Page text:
Curious Clips: Excerpts from the Curious Report

Wednesday, November 8


Teenage crushes have a significant role to play in the journey of adolescence. Consider crushes of two kinds—identity crushes and romantic crushes. In both cases, the teenager feels smitten by a compelling person who captivates their attention for good and ill. (A third kind is the celebrity crush that shapes ideals and stirs fantasies, but there is usually no interpersonal contact to play them out. However, this is definitely where the market for celebrity posters comes in— to decorate teenage bedroom walls.)
In all three cases, the young person largely projects onto another person idealized attributes the admirer highly values and wants to be associated with. Then she or he attaches strong positive feelings to the perfectly wonderful image that has been created. Crushes have more to do with fantasy than with reality, and they tell much more about the admirer than the admired. It’s because they usually prove unrealistic that in a short time they soon wear off. But it is because of the idealization that crushes have such momentary power. This is why parents need to respect an adolescent crush and not dismiss or put it down. After all, it is an early approximation of love. While it lasts it is seriously felt, so it should be seriously treated.
Identity crushes are formed by finding someone they much admire, want to become like, and treat as a leader or model they are eager to imitate and follow. Romantic crushes are formed by finding someone whom they find powerfully attractive, who they feel excited to be around, and with whom they want to spend a lot of time. In both cases, the person with the crush gives enormous power of approval to the object of their crush—wanting to be liked by them and wanting to be like them, willing to do a lot to get in the other person’s good graces. They go out of their way to be around each attachment.
There is a great outbreak of romantic crushes and gossip about them (“Guess who likes who?”) in middle school. By this time, early adolescence and the separation from childhood has caused young people to want to act more grown up, and sexual maturity from puberty has motivated them to act in more young manly and young womanly ways.
Because a romantic crush is a potent mix of idealization and infatuation, it doesn’t require knowing another person well at all. In some cases a superficial impression can be provocation enough. “I like how she’s so quiet and watchful and keeps to herself.” “I like how what others think doesn’t matter to him.” As mentioned, although the crush appears to be about attraction to another person, it is actually about projection of valued attributes onto another person—a statement about what they find attractive. In this, crushes are very revealing. “My son is always getting crushes on young women who seem the opposite of him, as fun loving as he is serious.” Crushes are not only the stuff that dreams are made of; they signify a lot about the dreamer.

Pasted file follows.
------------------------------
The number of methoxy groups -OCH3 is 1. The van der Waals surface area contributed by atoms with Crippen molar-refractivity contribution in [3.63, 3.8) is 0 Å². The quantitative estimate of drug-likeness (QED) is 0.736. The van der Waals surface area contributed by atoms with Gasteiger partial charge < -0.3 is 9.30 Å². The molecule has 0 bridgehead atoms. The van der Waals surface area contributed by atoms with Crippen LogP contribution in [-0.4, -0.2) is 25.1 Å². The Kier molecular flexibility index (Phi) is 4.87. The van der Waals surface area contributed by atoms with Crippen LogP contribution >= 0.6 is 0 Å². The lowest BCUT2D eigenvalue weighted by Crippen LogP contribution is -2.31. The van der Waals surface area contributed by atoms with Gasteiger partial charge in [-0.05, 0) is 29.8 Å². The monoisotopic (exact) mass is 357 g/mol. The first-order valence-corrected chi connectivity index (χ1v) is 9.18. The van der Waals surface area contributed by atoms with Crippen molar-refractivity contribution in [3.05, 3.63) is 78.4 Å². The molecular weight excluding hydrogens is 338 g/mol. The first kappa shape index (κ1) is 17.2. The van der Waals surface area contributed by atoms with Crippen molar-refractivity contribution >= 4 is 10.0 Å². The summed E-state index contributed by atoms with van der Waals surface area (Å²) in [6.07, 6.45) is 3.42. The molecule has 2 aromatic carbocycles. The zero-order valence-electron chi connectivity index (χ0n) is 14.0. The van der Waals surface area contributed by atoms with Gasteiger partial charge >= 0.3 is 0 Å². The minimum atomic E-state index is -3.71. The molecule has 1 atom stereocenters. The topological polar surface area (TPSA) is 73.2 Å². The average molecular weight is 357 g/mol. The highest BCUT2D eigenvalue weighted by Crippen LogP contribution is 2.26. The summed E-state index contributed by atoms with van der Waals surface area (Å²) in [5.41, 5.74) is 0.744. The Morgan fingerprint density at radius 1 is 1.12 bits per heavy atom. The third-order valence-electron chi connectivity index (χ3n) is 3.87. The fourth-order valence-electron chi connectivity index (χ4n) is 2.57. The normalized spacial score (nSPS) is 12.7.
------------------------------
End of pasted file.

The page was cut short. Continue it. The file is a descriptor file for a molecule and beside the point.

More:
Of course, romantic crushes can have a risky side. You don’t want a teenage crush to become a fixation, a young person unable to stop daydreaming and fantasizing all the time about this person, for example. You don’t want the young person to act out under the influence of a crush in self-endangering ways, soliciting or expressing inappropriate interest, for example. And you don’t want the crush to be exploited by the object of the crush, an older adolescent taking advantage of a romantically besotted younger adolescent, for example.
Because a romantic crush is so intensely felt, parents must not take it lightly or make fun of it. An awakening of romantic feelings provokes a lot of anxiety because there are many problematic questions for the young person to answer. “What am I supposed to do with these feelings?” Should they just be kept secret, thus increasing the risk of obsessive preoccupation? “What if I tell close friends?” Suppose I get talked about and teased, thus increasing the risk of embarrassment. “What if I have to be around the other person who doesn’t know how I feel?” Now feeling nervous, there is more risk of doing or saying something awkward. “What do I tell this person about my crush?” To declare the crush to the person creates the risk of rejection. It’s not easy managing a crush.
One way to manage it is telling the object of the crush. The language used, however, is important. The temptation, because the romanticized feelings are so intense, is to express the feelings with the “love” word. Better not. It’s best to talk about these feelings in “liking” terms because that reduces the pressure on everyone. “I like talking with you.” “I like hanging out with you.” Enough said, then leave it at that. Most romantic crushes don’t last very long because once the object of the crush becomes better known, the magic of the other person soon wears off and the ideal falls away. “I can’t believe I felt he was so great! What was I thinking?” However, this kind of crush does have one lasting value. Having experienced an awakening of infatuated feelings, the adolescent has opened themselves up to the pleasure and possibility of romantic love.